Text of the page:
The Galapagos Islands, a chain of volcanic islands off the coast of Ecuador are famous mainly for being home to many giant tortoises and sea turtle populations. This archipelago is one of the best places in the world to see these hard-shelled creatures. In fact, the islands were named after the giant tortoise!
Giant tortoises were once so abundant on the Galapagos archipelago of Ecuador that the Spanish sailors who explored the region named the islands after the old Spanish word “galápago”, used to describe the unique shape of the tortoises’’ shell.
Giant tortoises once inhabited most of the continents of the world and were able to thrive in various environments. Galapagos tortoises represent one of the two remaining wild groups of giant tortoises in the entire world.
These reptiles are among the longest-lived of all land vertebrates, the oldest on record lived to be 175. They are also the world’s largest tortoises, with some specimens exceeding five feet in length and reaching more than 500 pounds.
Although the islands were once thought to be home to at least 250,000 tortoises, only about 15,000 remain in the wild today. Therefore, many of the tortoise’s subspecies are listed as endangered or critically endangered.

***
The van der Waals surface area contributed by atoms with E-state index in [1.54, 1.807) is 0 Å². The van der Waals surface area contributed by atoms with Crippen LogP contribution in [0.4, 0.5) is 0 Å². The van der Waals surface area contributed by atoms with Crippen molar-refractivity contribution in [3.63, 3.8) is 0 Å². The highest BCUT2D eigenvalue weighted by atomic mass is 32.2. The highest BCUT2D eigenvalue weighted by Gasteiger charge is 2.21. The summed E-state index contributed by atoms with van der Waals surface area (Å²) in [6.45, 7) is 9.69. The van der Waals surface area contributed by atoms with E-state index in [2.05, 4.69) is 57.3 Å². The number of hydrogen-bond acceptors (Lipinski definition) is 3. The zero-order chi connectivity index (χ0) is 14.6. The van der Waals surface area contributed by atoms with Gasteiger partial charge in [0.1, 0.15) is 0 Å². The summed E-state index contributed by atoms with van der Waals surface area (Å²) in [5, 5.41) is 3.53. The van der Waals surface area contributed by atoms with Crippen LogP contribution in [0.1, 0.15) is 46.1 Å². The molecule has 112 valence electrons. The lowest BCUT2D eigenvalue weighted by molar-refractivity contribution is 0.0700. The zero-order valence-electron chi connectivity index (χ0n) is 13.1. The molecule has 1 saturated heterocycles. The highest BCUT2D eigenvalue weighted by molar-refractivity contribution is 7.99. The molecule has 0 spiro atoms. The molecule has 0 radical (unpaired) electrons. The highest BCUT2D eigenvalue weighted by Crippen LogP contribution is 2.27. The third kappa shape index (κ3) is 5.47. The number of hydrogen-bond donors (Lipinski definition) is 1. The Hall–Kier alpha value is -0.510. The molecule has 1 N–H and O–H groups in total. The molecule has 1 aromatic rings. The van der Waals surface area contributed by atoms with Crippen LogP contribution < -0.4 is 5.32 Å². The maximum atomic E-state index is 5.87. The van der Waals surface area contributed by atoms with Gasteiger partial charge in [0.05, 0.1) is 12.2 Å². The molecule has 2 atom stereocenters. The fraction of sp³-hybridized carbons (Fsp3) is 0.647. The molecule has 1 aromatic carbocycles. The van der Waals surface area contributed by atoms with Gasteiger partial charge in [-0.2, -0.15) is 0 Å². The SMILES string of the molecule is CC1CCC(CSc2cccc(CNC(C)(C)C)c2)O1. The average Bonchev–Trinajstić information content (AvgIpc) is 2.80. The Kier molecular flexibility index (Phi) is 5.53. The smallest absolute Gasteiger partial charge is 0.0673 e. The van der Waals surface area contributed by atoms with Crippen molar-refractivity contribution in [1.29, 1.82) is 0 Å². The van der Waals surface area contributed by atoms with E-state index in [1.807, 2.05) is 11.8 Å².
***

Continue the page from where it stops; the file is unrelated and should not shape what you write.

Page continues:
Green Sea Turtles
The green sea turtle is only seen in a few places in the world, including Galapagos, where they nest. These turtles can weigh up to 299 pounds and reach four feet in length. Moreover, adults are herbivores that feed on seagrasses, seaweeds, algae, and marine plant life.
They can be found nesting in small numbers on Isabela Island, as well as in coastal waters around the archipelago, especially in places like Tintoreras. Check our blog Galapagos: What to see and where to see it for more details.
Green turtles are also considered an endangered species due to consumption of their eggs and meat, getting caught in fishing gear, plastic ingestion, and other factors.
The conservation status of the Galapagos Islands allows the existence of programs that contribute to preserving this species in their natural habitat. Ready to go and see the amazing tortoises and turtles of the Galapagos? Contact us!